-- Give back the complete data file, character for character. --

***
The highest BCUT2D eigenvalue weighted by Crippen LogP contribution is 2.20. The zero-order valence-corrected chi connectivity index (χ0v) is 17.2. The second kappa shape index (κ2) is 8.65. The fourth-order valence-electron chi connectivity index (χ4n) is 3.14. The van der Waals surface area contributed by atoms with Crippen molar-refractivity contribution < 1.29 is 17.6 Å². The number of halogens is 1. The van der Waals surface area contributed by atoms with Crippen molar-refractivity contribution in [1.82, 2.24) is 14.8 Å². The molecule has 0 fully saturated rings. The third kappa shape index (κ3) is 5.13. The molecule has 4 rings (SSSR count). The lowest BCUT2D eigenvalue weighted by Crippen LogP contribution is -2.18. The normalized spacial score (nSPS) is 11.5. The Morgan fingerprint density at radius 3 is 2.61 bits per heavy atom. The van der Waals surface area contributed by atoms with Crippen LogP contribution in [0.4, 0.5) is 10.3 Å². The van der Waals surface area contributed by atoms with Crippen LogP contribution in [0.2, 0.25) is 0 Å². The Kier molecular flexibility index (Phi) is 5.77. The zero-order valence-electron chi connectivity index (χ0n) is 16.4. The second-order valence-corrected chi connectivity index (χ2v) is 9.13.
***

The highest BCUT2D eigenvalue weighted by Crippen LogP contribution is 2.20. The zero-order valence-corrected chi connectivity index (χ0v) is 17.2. The second kappa shape index (κ2) is 8.65. The fourth-order valence-electron chi connectivity index (χ4n) is 3.14. The van der Waals surface area contributed by atoms with Crippen molar-refractivity contribution < 1.29 is 17.6 Å². The number of halogens is 1. The van der Waals surface area contributed by atoms with Crippen molar-refractivity contribution in [1.82, 2.24) is 14.8 Å². The molecule has 0 fully saturated rings. The third kappa shape index (κ3) is 5.13. The molecule has 4 rings (SSSR count). The lowest BCUT2D eigenvalue weighted by Crippen LogP contribution is -2.18. The normalized spacial score (nSPS) is 11.5. The Morgan fingerprint density at radius 3 is 2.61 bits per heavy atom. The van der Waals surface area contributed by atoms with Crippen LogP contribution in [0.4, 0.5) is 10.3 Å². The van der Waals surface area contributed by atoms with Crippen LogP contribution in [0.2, 0.25) is 0 Å². The Kier molecular flexibility index (Phi) is 5.77. The zero-order valence-electron chi connectivity index (χ0n) is 16.4. The second-order valence-corrected chi connectivity index (χ2v) is 9.13.